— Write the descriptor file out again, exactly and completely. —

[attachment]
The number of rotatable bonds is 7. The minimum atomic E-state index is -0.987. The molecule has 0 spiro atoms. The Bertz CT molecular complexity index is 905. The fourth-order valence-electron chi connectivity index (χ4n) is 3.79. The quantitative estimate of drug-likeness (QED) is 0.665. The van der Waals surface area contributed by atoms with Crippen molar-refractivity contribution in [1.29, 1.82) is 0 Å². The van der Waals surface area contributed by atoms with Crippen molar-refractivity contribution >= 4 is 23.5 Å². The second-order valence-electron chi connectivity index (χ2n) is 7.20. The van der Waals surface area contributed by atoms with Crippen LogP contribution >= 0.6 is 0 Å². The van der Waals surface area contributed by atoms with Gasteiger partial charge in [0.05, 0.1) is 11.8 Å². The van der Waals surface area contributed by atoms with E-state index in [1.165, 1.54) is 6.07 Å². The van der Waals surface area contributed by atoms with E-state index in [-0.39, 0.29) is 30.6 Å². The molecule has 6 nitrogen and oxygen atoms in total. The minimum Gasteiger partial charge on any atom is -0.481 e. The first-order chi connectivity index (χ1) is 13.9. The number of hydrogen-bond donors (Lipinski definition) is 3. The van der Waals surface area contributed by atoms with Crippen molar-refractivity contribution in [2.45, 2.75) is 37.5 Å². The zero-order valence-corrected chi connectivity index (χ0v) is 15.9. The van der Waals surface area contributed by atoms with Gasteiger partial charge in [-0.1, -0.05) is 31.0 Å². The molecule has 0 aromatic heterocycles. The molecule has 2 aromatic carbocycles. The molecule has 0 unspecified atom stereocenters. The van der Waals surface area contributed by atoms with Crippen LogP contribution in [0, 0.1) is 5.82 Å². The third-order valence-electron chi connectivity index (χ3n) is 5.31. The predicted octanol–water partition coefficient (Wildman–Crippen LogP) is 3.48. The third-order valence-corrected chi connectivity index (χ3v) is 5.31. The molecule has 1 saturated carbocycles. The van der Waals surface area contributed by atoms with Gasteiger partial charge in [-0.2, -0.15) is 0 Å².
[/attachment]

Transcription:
The number of rotatable bonds is 7. The minimum atomic E-state index is -0.987. The molecule has 0 spiro atoms. The Bertz CT molecular complexity index is 905. The fourth-order valence-electron chi connectivity index (χ4n) is 3.79. The quantitative estimate of drug-likeness (QED) is 0.665. The van der Waals surface area contributed by atoms with Crippen molar-refractivity contribution in [1.29, 1.82) is 0 Å². The van der Waals surface area contributed by atoms with Crippen molar-refractivity contribution >= 4 is 23.5 Å². The second-order valence-electron chi connectivity index (χ2n) is 7.20. The van der Waals surface area contributed by atoms with Crippen LogP contribution >= 0.6 is 0 Å². The van der Waals surface area contributed by atoms with Gasteiger partial charge in [0.05, 0.1) is 11.8 Å². The van der Waals surface area contributed by atoms with E-state index in [1.165, 1.54) is 6.07 Å². The van der Waals surface area contributed by atoms with E-state index in [-0.39, 0.29) is 30.6 Å². The molecule has 6 nitrogen and oxygen atoms in total. The minimum Gasteiger partial charge on any atom is -0.481 e. The first-order chi connectivity index (χ1) is 13.9. The number of hydrogen-bond donors (Lipinski definition) is 3. The van der Waals surface area contributed by atoms with Crippen molar-refractivity contribution in [2.45, 2.75) is 37.5 Å². The zero-order valence-corrected chi connectivity index (χ0v) is 15.9. The van der Waals surface area contributed by atoms with Gasteiger partial charge in [-0.1, -0.05) is 31.0 Å². The molecule has 0 aromatic heterocycles. The molecule has 2 aromatic carbocycles. The molecule has 0 unspecified atom stereocenters. The van der Waals surface area contributed by atoms with Crippen LogP contribution in [0, 0.1) is 5.82 Å². The third-order valence-electron chi connectivity index (χ3n) is 5.31. The predicted octanol–water partition coefficient (Wildman–Crippen LogP) is 3.48. The third-order valence-corrected chi connectivity index (χ3v) is 5.31. The molecule has 1 saturated carbocycles. The van der Waals surface area contributed by atoms with Gasteiger partial charge in [-0.2, -0.15) is 0 Å².